Thursday, August 26, 2010


Dauntless and daring. You are a charm.
Your eyes ever sparkle with erudition
Head held high with self-fetched pride
Kudos! You bring home accolades in score.

Bask in glory as the paeans echo
Dance and rejoice as the noise lasts
Once out of the trip. You're wretched and lost.
Shortlived and gone. Such is the ecstasy.

The journey's been good and not yet done.
Cheers that stroke your ego will get louder
But when you're done and deserted
Old and tired. I will catch you then and there.

Tuesday, July 27, 2010

the missing connect...

Sweet darling, let me tell you this.
I'd have myself speak and heard
And carry on with the tete-a-tete
Oh Alas! you're deaf somewhere
Though you so much express care
Claim that I should do the same too
But as I start and by the time
I articulate and put across my point
You're incapable of hearing the words
Wouldn't understand my gestures either.
Your deeds are polished and fine,
Heavenly gait, eased with style
But you are coated in conceit, you stand tall
Egomaniac wouldn't be a lesser name.
Happier still. If you braved like a man
But something somewhere is amiss.
So, don't accuse me of not loving thee
You are sweet and nice. And chivalrous too,
Let a spineless man overwhelm and hold
thats not me; thats defintely not me...

Monday, June 28, 2010

Vagueness revisited...

Clouds of thoughts, prolonged gaze into nowhere
What rushes within and without; emptiness again
Sheer voidness. No feelings. Numbed and lost.
Is it a new feeling I have to go through?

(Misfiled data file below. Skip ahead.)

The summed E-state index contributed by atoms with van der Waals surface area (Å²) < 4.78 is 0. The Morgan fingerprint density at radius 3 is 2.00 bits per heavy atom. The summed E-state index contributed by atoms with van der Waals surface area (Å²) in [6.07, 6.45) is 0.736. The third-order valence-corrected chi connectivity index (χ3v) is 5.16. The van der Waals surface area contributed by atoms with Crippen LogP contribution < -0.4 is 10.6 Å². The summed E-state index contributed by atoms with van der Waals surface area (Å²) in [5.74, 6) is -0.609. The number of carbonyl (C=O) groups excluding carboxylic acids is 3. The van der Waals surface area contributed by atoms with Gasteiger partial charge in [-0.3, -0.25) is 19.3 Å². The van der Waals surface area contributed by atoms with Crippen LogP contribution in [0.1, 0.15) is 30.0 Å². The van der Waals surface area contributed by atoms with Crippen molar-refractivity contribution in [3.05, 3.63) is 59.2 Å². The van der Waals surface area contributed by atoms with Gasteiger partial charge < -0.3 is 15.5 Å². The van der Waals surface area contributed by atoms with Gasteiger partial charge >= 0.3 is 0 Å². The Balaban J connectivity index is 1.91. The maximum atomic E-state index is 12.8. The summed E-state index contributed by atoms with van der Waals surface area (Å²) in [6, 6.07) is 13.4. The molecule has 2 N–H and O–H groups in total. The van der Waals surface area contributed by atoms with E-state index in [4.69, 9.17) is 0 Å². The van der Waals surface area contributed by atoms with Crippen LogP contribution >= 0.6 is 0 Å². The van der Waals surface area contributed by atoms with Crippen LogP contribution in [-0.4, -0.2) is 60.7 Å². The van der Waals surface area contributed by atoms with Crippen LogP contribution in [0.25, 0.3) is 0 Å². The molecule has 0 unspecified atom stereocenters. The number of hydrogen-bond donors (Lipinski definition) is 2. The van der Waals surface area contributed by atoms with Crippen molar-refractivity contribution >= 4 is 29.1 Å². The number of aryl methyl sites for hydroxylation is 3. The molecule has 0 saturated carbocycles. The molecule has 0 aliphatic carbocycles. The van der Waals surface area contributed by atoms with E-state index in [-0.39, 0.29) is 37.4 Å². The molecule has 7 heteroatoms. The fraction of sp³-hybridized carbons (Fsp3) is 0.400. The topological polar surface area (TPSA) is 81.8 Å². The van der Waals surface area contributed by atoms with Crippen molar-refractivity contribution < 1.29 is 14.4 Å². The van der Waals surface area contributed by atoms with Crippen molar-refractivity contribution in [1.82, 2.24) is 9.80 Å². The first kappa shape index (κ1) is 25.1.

Or am just being visited again?
Will it stay here for a while or it is passing with time?
Questions that failed to ever fetch answers
Woken up by the pile that lay before. and a call.
Shaken from a reverie, almost a slumber.
It's my life. Back to the canvas again.
Very little time before the dawn breaks again
I have to paint it bright and gay before time fades away!

Tuesday, June 22, 2010

one of life's strangest ironies...

Recently, Isak Muivah, the General Secretary of the National Socialist Council of Nagalim (NSCN, IM) planned a trip to his hometown, Somdal in Ukhrul district and lo behold, the chaos that oozed out. The entire state of Manipur was suddenly gripped in tension and disorder. Meiteis, the Manipur government and Nagas were hell-bent in getting into rows and riots. Manipur in the news, yet again and normal life got badly affected. The worst hit - petrol and LPG's price rocketed sky high. How much would my poor old parents have to go through at that age with no one to help around?

With schooling from LFS and high school from TGHS, I had friends from all possible communities inhabiting the hills and the valley - kuki, hmar, nagas, kabuis, paites and the list goes on. The best part, all my closest friends happen to be nagas. So when Muivah's supposedly planned visit incident tore apart the state, me and my tangkhul friends joked about me having peace talks with Muivah and my tangkhul friend talking to Ibobi. We shared how the public suffered massively because of the conflict between the meiteis and the nagas. Had we been back home, it would have been a different scenario altogether. I really don't know what is it that binds us - decade long friendship or like-mindedness or something else. It's a pity that the clash of the two communities has bred so much animosity amongst the groups. Thank God that our friendship still stays intact and do not let the forces take over. If only there were more people who thought alike...